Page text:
Posters

po001. Boycott South African Goods, March 1st to 31st

Poster for the March Month of Boycott, 1960. During the month Boycott Movement supporters all over Britain picketed shops and distributed leaflets asking shoppers not to buy South African goods. The boycott was supported by the Labour and Liberal Parties and the TUC. It was launched at a 15,000-strong rally in Trafalgar Square on 28 February.

po002. March Against Apartheid, 3 November 1963

 The AAM launched an Anti-Apartheid Month in November 1963 with a march led by its president, Labour MP Barbara Castle. Speakers in Trafalgar Square included Vanessa Redgrave, Humphrey Berkeley, Woodrow Wyatt, Rev. Nicholas Stacey and Robert Resha of the ANC. The rally coincided with a UN Security Council debate on South Africa. Anti-apartheid meetings were held all over Britain during the month, most of them organised by university anti-racialist societies and addressed by recently arrived South African refugees like Joe Slovo.

po003. Release South African political prisoners

Poster calling for the release of South African political prisoners, one of three campaign themes of the AAM’s Anti-Apartheid Month in November 1963. The other themes were arms sales to South Africa and protection for refugees.

po144. ‘Save These Lives’ poster

The World Campaign for the Release of South African Political Prisoners was set up by the AAM in response to a UN General Assembly resolution passed on 11 October 1963 calling for the charges in the Rivonia trial to be dropped and the release of all South African political prisoners. The campaign circulated an international declaration calling for the release of Nelson Mandela and his co-accused. It was largely because of the international campaign that the death sentence was not imposed. This poster was part of the campaign.

po186. ‘No Arms for Apartheid’

The Anti-Apartheid Movement launched an ‘Anti-Apartheid Month’ in November 1963 in response to increasing repression in South Africa and the arrest of Nelson Mandela and his comrades in July. This poster, calling for an end to arms sales to South Africa, was part of the publicity for the month. The AAM was asking for an end to arms sales to South Africa, asylum for political refugees and the release of political prisoners. The campaign was launched with a march through London on 3 November. Meetings were held all over Britain during the month, most of them organised by university anti-racialist societies and addressed by recently arrived South African refugees like Joe Slovo.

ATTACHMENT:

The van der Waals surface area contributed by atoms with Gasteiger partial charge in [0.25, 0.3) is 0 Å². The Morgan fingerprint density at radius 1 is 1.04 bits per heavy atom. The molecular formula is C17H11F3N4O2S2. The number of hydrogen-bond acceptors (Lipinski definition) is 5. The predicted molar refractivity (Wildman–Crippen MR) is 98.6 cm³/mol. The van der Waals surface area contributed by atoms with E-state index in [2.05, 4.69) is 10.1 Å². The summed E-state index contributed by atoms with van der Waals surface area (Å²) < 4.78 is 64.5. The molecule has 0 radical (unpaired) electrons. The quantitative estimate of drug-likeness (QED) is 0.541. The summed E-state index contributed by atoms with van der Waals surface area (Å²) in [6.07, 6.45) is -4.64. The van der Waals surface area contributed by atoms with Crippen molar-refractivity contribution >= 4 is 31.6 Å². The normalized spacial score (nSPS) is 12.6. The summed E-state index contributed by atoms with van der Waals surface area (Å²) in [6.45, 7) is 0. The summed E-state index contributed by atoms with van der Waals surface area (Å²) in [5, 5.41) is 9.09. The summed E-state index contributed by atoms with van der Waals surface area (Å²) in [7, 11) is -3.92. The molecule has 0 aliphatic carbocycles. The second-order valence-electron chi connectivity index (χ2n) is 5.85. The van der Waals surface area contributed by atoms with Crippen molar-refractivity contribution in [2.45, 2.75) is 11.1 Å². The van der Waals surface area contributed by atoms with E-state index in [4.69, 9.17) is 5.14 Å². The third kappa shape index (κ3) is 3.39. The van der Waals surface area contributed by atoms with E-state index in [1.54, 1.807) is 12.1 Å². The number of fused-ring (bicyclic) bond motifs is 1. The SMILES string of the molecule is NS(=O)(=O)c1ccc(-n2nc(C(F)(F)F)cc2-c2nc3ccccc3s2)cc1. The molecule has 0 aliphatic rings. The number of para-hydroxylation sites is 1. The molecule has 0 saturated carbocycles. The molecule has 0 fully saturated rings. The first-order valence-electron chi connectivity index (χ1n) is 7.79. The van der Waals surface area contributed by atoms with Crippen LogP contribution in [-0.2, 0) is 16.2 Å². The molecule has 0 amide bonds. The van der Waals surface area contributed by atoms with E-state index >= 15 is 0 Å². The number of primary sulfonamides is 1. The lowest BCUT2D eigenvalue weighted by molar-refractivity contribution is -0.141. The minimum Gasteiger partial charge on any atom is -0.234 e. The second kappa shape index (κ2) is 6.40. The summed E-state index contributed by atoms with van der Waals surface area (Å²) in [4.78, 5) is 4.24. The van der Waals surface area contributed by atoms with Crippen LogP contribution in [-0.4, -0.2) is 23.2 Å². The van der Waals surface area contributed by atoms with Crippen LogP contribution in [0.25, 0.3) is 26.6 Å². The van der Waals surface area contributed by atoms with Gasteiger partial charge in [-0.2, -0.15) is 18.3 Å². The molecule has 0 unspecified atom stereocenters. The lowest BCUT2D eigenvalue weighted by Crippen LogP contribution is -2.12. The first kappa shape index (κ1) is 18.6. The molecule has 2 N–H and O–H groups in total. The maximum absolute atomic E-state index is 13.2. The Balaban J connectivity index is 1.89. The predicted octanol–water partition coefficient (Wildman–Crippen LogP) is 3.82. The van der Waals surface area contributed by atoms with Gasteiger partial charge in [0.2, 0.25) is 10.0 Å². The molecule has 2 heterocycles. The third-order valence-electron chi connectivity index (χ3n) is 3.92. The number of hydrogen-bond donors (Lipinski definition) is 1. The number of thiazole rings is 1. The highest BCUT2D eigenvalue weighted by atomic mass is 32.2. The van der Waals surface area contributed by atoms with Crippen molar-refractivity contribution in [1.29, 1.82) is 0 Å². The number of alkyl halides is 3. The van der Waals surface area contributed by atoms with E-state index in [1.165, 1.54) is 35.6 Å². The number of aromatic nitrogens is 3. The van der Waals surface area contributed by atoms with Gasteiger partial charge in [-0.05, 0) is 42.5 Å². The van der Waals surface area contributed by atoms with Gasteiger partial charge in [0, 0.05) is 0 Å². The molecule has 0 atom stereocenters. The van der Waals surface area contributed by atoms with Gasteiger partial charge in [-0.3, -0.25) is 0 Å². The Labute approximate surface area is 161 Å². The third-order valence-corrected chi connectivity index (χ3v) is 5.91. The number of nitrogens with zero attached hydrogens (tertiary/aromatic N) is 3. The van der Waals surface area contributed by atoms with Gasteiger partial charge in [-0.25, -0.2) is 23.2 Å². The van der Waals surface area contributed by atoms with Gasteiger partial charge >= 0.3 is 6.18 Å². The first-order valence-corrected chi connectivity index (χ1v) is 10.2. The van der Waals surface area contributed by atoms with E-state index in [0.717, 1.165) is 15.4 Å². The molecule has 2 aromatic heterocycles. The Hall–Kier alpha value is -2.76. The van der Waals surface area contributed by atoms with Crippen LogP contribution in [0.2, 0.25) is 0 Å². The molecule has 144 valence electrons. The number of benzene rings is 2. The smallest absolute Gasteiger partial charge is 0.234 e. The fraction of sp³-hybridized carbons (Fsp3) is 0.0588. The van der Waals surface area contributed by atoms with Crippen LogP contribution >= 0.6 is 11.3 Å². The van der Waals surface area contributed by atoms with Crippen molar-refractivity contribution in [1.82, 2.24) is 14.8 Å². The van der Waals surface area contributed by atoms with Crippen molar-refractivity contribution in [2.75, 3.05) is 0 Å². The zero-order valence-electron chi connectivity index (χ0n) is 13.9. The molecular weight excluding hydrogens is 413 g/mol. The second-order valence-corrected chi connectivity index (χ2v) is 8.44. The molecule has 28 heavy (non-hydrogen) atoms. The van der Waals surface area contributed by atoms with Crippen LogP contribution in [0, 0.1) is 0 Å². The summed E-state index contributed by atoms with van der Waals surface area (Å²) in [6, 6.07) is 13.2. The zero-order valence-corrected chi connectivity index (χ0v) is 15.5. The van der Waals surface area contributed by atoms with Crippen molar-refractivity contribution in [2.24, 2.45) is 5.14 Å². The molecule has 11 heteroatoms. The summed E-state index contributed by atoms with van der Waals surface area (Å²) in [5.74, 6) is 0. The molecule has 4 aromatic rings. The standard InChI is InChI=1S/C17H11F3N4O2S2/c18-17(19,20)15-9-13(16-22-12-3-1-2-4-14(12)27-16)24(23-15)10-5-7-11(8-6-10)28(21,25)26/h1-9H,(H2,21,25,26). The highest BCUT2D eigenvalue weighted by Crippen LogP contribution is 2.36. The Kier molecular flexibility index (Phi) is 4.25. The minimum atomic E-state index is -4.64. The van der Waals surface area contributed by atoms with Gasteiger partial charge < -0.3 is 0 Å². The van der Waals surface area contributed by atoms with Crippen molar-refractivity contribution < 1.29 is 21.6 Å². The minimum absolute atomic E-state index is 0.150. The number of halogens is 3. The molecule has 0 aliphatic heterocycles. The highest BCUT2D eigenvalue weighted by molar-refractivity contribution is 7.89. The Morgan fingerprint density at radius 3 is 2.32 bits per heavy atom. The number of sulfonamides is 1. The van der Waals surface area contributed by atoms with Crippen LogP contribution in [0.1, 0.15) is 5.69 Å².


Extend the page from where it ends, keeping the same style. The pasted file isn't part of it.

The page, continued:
po187. ‘Jailed for Life’

It was widely expected that Nelson Mandela and his co-accused in the Rivonia trial would be condemned to death. The campaign for their release was launched immediately after they were sentenced to life imprisonment in June 1964. This poster was part of the publicity for the campaign. The AAM asked people to write to the South African Ambassador and British Prime Sir Alec Douglas-Home protesting against the life sentences.

po005. Stop Collaboration Support Resistance in Southern Africa

In 1967–68 the AAM campaigned against the ‘unholy alliance’ of South Africa, Portugal and Rhodesia. It supported the attempt by groups of ANC guerrillas to infiltrate South Africa via Rhodesia in alliance with the Zimbabwe African People’s Union (ZAPU), and the guerrilla struggle of FRELIMO in Mozambique. It called for an end to British military support and investment in the white minority regimes.

po004. Rally June 23: Oppose Apartheid: Support African Freedom Fighters

Poster publicising an AAM march and rally on 23 June 1968. In 1967 and 1968 guerrilla units from the African National Congress (ANC) and Zimbabwe African People’s Union (ZAPU) joined forces to try and fight their way through Zimbabwe to South Africa. The AAM hailed the armed incursions into Zimbabwe as a new stage in the liberation struggle. This demonstration was part of its campaign to mobilise support for the guerrilla fighters in Britain.